Finally, after two decades, the Capitol Theatre is reopened. And how apt to commemorate this then to have a brand new musical about Singapore make its world premiere there. Our knowledge of Capitol’s historic significance and Singapore’s pre-independence past were at best sketchy so we jumped at the opportunity to watch Singapura: The Musical.
The Capitol Theatre sits on the very site where it was built in 1929 – at the corner of North Bridge road and Stamford Road in downtown Singapore. In its hey days, it boasts of having the largest movie screen in the country. Its neo-classical architecture and interior were painstakingly preserved in the massive restoration. If you have a chance, do check out the Pegasus sculptures that grace the side of the stage and don’t miss the dome and ornate arches that line the ceiling. We felt we’ve stepped into the world of the Great Gatsby.
Getting to the Capitol is a breeze. If you are taking the MRT, alight at Raffles City, head towards City Hall. If you are driving, there’s ample parking at the basement (6 levels of basements!). You drive in via North Bridge Road. There is a mall inside Capitol Building itself with eateries and shopping.
And now, on with the musical.
Nation building is a mammoth task, especially for a tiny, multi-racial island like ours. Laden with complex issues such as politics, race, religion and inherent challenges due to our lack of natural resources and size. Among its most turbulent times are its pre-independence days after becoming part of the Federation of Malaya till its expulsion from the independent Malaysia. Which is why, to produce a musical to encapsulate those tumultuous years is a very ambitious undertaking.
Singapura, the Musical revolves around the life of an ordinary bus driver, Mr. Tan and his family. It begins during the time of the Hock Lee bus riot with Mr. Tan’s job hanging at a balance. While waiting for things to simmer down, he helps his wife, Ling out at their little ‘Kopi Tiam’ (coffee-shop) where the community hangs out. Together, they raise their teenaged daughter Lee May who attends Law School and forms her own ideals of how the country can evolve.
The musical launches itself into the thick of Singapore’s turbulent past with virtually every scene portraying how the Tans’ lives were jolted by different threats – racial tensions, communism, merger with Malaysia, union strikes, bomb attacks etc. To make the plot more riveting, Lee May fell in love, first with a Malay classmate (Adam) and then later with a British soldier (Lt. Flynn). At the end, personal sacrifices had to be made for national duties as Flynn was deployed to Borneo to fight against the pro-communists whilst Lee May relocated to Malacca with her parents (against her choice). All these as Singapore gets expelled from Malaya.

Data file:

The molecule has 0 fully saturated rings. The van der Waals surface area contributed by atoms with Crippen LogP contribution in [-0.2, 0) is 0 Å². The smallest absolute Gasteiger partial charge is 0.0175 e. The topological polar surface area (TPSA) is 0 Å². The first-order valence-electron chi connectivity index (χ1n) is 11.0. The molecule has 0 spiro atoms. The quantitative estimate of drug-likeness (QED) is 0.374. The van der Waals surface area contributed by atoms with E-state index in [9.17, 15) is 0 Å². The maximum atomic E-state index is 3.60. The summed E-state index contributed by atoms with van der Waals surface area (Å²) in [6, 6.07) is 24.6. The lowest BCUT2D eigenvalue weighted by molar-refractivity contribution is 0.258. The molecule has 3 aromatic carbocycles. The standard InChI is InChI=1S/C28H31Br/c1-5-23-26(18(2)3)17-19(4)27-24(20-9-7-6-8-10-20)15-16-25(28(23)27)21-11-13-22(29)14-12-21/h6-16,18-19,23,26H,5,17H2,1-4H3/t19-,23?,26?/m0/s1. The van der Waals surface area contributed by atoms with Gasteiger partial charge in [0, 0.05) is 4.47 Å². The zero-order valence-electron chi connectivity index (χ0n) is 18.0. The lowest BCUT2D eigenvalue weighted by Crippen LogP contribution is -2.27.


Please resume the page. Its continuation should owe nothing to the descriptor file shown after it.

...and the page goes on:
Photo Credit: 4th Wall Theatre Co.
With so much to cover, the words, spoken and sung, came fast and furious. The songs filled the first half of the musical with melancholy. One scene could be the Hock Lee Bus Riot and the next would be racial protest followed by the pro-independence struggles. The list goes on. To appreciate each scene well and to follow the development of the Singapura story, one has to be pretty well-versed in Singapore’s history. Otherwise you would be easily lost, even for this local.
Photos Credit: 4th Wall Theatre Co.
The songs are generally wordy though there are some gems like ‘At the Kopitiam’ and ‘Something about you’ and ‘Be with me’ composed by Ed Gatchalian whose tunes were catchy and reasonably easy enough to remember and hum on our way out. The original scores and talented vocals of the cast were the musical’s saving grace.
Singapura: The Musical is staged almost entirely by a Filipino cast. It may benefit from a less convoluted plot and the addition of a narrator to help put the scenes into context for the audience. It would also inject more authenticity and create more resonance if the lead casts were locals so the accents and depth of emotions would be more believable. Having said that, it’s a noteworthy attempt to bring an original musical to stage as it adds a visual dimension to our appreciation of Singapore’s history through the golden age of theatre at The Capitol.
About Singapura: The Musical
Singapura: The Musical takes the audience through a journey of love, hope, and new beginnings while exploring the strength of the human spirit during the formative years of Singapore’s history from 1955 to 1965. Through the eyes of ordinary men and women, audiences will witness how hope and youthful determination transcend the struggles of everyday life during this time period as Singaporeans strive towards a better future for themselves and their loved ones. Their passion and drive sees them dreaming, hoping and creating – against all odds – a place where they can truly call home.
17 Stamford Road, Singapore 178907
Disclaimer: We were invited to watch Singapura: The Musical for the purposes of this review. No monetary compensations were received. All opinions and photos, unless otherwise stated, are ours.